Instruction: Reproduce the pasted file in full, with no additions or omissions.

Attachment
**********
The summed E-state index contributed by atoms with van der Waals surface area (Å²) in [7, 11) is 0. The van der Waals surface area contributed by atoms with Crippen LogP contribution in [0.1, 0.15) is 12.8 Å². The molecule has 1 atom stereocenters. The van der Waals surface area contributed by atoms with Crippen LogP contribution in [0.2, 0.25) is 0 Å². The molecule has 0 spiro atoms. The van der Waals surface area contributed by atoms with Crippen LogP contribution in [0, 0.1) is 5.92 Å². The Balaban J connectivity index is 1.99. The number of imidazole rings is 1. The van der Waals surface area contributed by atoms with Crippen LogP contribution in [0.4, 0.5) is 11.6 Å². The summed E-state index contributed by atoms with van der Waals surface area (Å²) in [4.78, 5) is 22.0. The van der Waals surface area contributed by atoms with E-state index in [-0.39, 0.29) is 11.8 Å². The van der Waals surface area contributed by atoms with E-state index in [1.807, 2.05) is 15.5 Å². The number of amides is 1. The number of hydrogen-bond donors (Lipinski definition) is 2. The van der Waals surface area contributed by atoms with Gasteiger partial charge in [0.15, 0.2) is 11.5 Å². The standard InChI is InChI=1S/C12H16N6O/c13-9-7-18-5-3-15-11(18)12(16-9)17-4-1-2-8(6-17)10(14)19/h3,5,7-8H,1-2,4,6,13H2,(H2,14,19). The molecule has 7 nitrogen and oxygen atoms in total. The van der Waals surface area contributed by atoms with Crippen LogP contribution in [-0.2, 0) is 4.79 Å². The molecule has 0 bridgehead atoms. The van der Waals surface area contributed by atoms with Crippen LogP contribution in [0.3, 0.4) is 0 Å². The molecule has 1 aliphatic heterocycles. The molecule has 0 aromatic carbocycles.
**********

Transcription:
The summed E-state index contributed by atoms with van der Waals surface area (Å²) in [7, 11) is 0. The van der Waals surface area contributed by atoms with Crippen LogP contribution in [0.1, 0.15) is 12.8 Å². The molecule has 1 atom stereocenters. The van der Waals surface area contributed by atoms with Crippen LogP contribution in [0.2, 0.25) is 0 Å². The molecule has 0 spiro atoms. The van der Waals surface area contributed by atoms with Crippen LogP contribution in [0, 0.1) is 5.92 Å². The Balaban J connectivity index is 1.99. The number of imidazole rings is 1. The van der Waals surface area contributed by atoms with Crippen LogP contribution in [0.4, 0.5) is 11.6 Å². The summed E-state index contributed by atoms with van der Waals surface area (Å²) in [4.78, 5) is 22.0. The van der Waals surface area contributed by atoms with E-state index in [-0.39, 0.29) is 11.8 Å². The van der Waals surface area contributed by atoms with E-state index in [1.807, 2.05) is 15.5 Å². The number of amides is 1. The number of hydrogen-bond donors (Lipinski definition) is 2. The van der Waals surface area contributed by atoms with Gasteiger partial charge in [0.15, 0.2) is 11.5 Å². The standard InChI is InChI=1S/C12H16N6O/c13-9-7-18-5-3-15-11(18)12(16-9)17-4-1-2-8(6-17)10(14)19/h3,5,7-8H,1-2,4,6,13H2,(H2,14,19). The molecule has 7 nitrogen and oxygen atoms in total. The van der Waals surface area contributed by atoms with Crippen LogP contribution in [-0.2, 0) is 4.79 Å². The molecule has 0 bridgehead atoms. The van der Waals surface area contributed by atoms with Crippen LogP contribution in [0.3, 0.4) is 0 Å². The molecule has 1 aliphatic heterocycles. The molecule has 0 aromatic carbocycles.